Destination Mars


The Planet MarsSince ancient times, Mars has always been the planet that most excites the human imagination. In our minds we've populated Mars a thousand times, and with a myriad of creatures (notably Barsoomians, Thoats, and the like). In the year 1900 a French woman, Madame Goguet, offered 100,000 gold francs to the first human who successfully communicated with intelligence from another planet, excluding the planet Mars. Apparently, that would have been too easy. Needless to say, nobody won the prize and French inflation eventually killed it. ;~)

"Light winds from the East in the late afternoon, changing to light winds from the Southeast after midnight. Maximum winds15 m.p.h. Overnight low -122 degrees F. Daytime high -22 degrees F. Pressure steady at 7.7 mb." This was the first weather report from Mars, July 20, 1976. So went the day for the Viking 1 Lander. It was typical day on the planet Mars.

In reality, we've visited Mars several times (including flyby and orbiter missions). The USSR sent 15 missions before 1988, and we sent only 8, but of those 23 missions, 7 were fully successful, most notably the USA's Viking 1 & 2 missions, which placed landers on the surface of the planet. The Soviets were plagued with bad luck on their Mars missions, and never did, despite many attempts, land successfully on Mars. Hopes were high for the Phobos 1 & 2 spacecraft, a mission to orbit Mars, but software problems caused Phobos 1 to become disoriented with the sun and the craft just plain ran out of power.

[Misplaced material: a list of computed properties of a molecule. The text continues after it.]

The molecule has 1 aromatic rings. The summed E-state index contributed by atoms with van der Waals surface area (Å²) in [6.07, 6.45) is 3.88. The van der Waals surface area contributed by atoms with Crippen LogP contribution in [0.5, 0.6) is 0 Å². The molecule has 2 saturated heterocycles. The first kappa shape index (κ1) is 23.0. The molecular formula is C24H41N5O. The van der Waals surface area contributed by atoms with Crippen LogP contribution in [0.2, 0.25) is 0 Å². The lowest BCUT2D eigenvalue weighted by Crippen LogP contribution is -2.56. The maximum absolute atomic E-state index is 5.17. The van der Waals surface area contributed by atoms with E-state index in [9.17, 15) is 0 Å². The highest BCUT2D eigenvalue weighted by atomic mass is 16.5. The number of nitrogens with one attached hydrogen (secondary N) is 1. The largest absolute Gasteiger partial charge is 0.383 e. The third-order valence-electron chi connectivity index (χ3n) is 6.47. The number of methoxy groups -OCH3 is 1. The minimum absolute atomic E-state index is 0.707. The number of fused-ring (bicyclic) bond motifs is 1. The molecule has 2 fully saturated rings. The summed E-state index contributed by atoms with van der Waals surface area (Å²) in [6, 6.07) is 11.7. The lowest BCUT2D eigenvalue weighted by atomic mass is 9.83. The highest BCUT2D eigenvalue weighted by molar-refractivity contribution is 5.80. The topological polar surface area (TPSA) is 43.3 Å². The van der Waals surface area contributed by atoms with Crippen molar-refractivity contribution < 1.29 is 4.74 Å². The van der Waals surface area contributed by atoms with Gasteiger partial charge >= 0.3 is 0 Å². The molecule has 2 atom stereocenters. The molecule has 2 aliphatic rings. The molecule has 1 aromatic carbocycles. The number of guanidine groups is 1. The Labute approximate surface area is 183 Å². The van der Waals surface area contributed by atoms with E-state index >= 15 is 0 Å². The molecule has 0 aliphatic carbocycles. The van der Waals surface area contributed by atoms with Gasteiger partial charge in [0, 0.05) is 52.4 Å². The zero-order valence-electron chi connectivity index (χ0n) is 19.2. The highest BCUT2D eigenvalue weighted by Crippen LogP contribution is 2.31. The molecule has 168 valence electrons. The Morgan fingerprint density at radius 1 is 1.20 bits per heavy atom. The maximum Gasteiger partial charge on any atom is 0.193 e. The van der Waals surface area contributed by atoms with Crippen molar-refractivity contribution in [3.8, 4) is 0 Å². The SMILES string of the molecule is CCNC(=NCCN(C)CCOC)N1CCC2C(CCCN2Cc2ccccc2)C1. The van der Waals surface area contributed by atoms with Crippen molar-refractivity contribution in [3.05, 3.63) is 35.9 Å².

Quoting NASA now... Phobos 2 operated nominally throughout its cruise and Mars orbital insertion phases, gathering data on the Sun, interplanetary medium, Mars, and Phobos. Shortly before the final phase of the mission, during which the spacecraft was to approach within 50 m of Phobos' surface and release two landers, one a mobile 'hopper', the other a stationary platform, contact with Phobos 2 was lost. The mission ended when the spacecraft signal failed to be successfully reacquired on 27 March 1989. The cause of the failure was determined to be a malfunction of the on-board computer.

How times have changed! Twelve countries took part in the Soviet Mars mission, but not the USA. The Soviets did place an aluminum plaque on one of the landers commemorating the discovery of Phobos by the U.S. Naval Observatory, promising that this memento would remain on Mars forever. "We will be happy to install this plaque on the lander," said Soviet astronomer Dr. Alexander Zakharov at a formal ceremony at the Naval Observatory on April 30th, "Unfortunately, it is the only piece of American hardware on the mission." Well, score one! for the Naval Observatory.

By now humanities effort to traverse the "red planet" is well known and well underway. Of course this subject is well documented on the MARS FACT SHEET, but as an amateur astronomer, it is this month that I am reminded of our earliest attempts to place objects on that planet. And that our first real glimpse of Martian weather occured in the Skies of July!


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